Bartleby the Scrivener
Death as an Aesthetic Experience in Moby-Dick and Bartleby the Scrivener College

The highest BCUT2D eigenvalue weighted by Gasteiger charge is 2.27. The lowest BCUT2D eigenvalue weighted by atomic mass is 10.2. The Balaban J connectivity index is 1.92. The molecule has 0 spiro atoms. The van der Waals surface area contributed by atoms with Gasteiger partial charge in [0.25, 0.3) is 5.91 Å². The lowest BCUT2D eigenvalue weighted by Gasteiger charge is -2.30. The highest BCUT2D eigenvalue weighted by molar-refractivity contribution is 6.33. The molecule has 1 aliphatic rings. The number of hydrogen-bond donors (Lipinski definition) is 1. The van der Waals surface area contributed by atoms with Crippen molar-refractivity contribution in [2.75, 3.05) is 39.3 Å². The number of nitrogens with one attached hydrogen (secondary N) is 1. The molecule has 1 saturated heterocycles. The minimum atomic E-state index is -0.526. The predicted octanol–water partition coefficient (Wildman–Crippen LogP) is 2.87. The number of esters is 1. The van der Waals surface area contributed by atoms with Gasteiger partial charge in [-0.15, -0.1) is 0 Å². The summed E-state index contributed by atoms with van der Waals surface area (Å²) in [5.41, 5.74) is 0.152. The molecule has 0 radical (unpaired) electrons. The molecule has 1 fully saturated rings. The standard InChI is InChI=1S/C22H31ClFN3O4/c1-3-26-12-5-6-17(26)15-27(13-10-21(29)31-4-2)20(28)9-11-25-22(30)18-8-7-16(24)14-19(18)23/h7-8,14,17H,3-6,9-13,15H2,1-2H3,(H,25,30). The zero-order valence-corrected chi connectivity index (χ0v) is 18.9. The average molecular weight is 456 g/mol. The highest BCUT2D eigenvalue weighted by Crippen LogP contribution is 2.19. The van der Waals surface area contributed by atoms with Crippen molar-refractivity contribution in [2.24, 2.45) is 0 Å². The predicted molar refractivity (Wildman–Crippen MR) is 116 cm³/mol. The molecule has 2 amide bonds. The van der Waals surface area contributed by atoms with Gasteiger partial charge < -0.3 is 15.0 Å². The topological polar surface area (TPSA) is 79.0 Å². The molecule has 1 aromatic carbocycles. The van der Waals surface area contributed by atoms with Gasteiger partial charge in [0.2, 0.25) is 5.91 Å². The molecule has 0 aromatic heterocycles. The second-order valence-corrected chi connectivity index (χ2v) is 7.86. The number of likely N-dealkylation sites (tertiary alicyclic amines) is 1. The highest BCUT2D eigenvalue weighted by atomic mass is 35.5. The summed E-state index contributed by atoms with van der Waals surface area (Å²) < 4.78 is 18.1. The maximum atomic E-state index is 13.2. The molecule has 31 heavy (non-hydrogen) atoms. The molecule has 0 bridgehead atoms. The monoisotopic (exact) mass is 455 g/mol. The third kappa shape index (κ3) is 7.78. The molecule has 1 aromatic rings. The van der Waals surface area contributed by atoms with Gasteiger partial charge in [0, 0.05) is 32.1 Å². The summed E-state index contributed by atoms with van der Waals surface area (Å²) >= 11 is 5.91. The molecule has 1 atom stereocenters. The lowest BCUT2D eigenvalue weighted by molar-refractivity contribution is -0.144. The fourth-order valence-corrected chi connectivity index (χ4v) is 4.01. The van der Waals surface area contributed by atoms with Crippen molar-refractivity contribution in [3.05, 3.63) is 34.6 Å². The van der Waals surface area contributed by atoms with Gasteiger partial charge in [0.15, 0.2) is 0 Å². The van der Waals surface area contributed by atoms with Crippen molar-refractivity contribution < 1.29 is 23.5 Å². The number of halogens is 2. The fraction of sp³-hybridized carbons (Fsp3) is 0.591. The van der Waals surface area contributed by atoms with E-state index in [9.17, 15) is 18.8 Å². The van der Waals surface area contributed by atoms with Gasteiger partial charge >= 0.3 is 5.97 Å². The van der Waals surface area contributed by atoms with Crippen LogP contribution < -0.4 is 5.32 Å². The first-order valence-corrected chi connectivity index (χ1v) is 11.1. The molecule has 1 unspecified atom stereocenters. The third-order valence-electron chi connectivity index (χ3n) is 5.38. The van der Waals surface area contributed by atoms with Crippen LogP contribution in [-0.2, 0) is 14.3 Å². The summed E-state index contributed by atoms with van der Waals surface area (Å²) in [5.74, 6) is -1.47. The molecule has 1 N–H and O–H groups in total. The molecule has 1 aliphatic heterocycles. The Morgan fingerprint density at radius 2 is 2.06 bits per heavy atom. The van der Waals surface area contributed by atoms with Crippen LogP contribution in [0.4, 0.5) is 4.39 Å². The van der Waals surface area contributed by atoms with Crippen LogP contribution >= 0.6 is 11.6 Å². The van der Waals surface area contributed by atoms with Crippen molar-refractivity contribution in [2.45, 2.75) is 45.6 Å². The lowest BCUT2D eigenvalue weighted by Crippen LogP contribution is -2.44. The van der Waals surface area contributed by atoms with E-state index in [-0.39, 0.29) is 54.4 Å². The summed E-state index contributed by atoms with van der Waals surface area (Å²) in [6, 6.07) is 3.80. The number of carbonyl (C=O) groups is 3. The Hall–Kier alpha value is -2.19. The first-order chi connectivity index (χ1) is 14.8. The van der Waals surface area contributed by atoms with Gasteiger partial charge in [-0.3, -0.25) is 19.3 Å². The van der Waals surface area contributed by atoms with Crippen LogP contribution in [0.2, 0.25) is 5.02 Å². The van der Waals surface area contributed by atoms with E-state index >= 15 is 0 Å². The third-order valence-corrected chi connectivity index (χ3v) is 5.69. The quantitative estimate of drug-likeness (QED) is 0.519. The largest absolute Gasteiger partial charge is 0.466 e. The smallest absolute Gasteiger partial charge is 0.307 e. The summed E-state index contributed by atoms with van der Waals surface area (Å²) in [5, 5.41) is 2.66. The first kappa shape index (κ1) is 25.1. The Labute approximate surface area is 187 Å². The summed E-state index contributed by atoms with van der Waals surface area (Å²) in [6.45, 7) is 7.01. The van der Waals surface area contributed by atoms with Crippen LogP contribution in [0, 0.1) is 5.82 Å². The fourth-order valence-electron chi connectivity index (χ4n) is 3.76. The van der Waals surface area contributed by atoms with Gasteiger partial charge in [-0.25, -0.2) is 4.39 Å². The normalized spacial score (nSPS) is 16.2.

Moby Dick confronts us with problems of language before we encounter anything about whales. The first word in the book—after the table of contents—is “Etymology,” and the tale of the “pale Usher,” and Hackluyt’s quote, immediately raise questions regarding the relationship between language’s formal and significant properties, and, strangely enough, mortality. Melville is not simply engaged in an interrogation of language’s ability to convey Truth as propositional content (or, as the Hackluyt quote implies, its potential transference of untruth). Instead, the linguistic patterns of Bartleby and Pip each demonstrate a type of success predicated on peculiar relationships between language’s formal and significant properties, a kind of success internal to language itself. By “success” we only mean that each character appears to achieve the desired effect by means of his speech. For Bartleby this means, on a basic level, that his speech effects the consummation of his preferences, while Pip’s achievement is somehow tied up in his ability to “speak” his castaway experience. Though the themes at issue for each character—freedom, and communication, respectively—may appear unrelated, examination of Pip and Bartleby’s linguistic patterns...
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